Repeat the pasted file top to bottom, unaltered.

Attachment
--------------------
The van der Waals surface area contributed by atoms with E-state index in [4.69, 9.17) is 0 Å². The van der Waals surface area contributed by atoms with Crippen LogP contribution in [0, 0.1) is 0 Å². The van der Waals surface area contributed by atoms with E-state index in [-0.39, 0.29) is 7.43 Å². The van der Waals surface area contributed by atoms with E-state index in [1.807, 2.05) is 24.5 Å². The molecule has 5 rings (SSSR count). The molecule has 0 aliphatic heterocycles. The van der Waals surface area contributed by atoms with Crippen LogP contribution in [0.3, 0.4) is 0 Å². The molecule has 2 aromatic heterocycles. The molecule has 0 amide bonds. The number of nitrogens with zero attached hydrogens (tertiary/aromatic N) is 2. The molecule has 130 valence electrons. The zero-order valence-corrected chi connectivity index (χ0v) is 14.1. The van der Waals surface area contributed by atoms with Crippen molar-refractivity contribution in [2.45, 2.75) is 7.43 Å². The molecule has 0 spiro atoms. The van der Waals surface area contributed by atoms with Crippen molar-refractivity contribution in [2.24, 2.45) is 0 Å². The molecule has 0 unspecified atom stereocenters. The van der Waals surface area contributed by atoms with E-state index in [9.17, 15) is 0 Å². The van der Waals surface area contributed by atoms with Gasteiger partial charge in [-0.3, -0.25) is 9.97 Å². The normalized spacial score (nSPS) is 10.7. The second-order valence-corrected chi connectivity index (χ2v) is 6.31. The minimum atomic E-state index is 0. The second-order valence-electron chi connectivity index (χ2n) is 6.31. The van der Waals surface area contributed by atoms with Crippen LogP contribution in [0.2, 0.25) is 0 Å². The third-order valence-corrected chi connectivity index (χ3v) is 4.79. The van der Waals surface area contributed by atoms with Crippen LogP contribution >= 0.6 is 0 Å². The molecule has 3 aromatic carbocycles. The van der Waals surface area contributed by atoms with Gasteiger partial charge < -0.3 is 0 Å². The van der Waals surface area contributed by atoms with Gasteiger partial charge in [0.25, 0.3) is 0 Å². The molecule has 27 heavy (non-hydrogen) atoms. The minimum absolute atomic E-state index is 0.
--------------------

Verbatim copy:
The van der Waals surface area contributed by atoms with E-state index in [4.69, 9.17) is 0 Å². The van der Waals surface area contributed by atoms with Crippen LogP contribution in [0, 0.1) is 0 Å². The van der Waals surface area contributed by atoms with E-state index in [-0.39, 0.29) is 7.43 Å². The van der Waals surface area contributed by atoms with E-state index in [1.807, 2.05) is 24.5 Å². The molecule has 5 rings (SSSR count). The molecule has 0 aliphatic heterocycles. The van der Waals surface area contributed by atoms with Crippen LogP contribution in [0.3, 0.4) is 0 Å². The molecule has 2 aromatic heterocycles. The molecule has 0 amide bonds. The number of nitrogens with zero attached hydrogens (tertiary/aromatic N) is 2. The molecule has 130 valence electrons. The zero-order valence-corrected chi connectivity index (χ0v) is 14.1. The van der Waals surface area contributed by atoms with Crippen molar-refractivity contribution in [2.45, 2.75) is 7.43 Å². The molecule has 0 spiro atoms. The van der Waals surface area contributed by atoms with Crippen molar-refractivity contribution in [2.24, 2.45) is 0 Å². The molecule has 0 unspecified atom stereocenters. The van der Waals surface area contributed by atoms with E-state index in [9.17, 15) is 0 Å². The van der Waals surface area contributed by atoms with Gasteiger partial charge in [-0.3, -0.25) is 9.97 Å². The normalized spacial score (nSPS) is 10.7. The second-order valence-corrected chi connectivity index (χ2v) is 6.31. The minimum atomic E-state index is 0. The second-order valence-electron chi connectivity index (χ2n) is 6.31. The van der Waals surface area contributed by atoms with Crippen LogP contribution in [0.2, 0.25) is 0 Å². The third-order valence-corrected chi connectivity index (χ3v) is 4.79. The van der Waals surface area contributed by atoms with Crippen LogP contribution >= 0.6 is 0 Å². The molecule has 3 aromatic carbocycles. The van der Waals surface area contributed by atoms with Gasteiger partial charge < -0.3 is 0 Å². The van der Waals surface area contributed by atoms with Gasteiger partial charge in [0.25, 0.3) is 0 Å². The molecule has 27 heavy (non-hydrogen) atoms. The minimum absolute atomic E-state index is 0.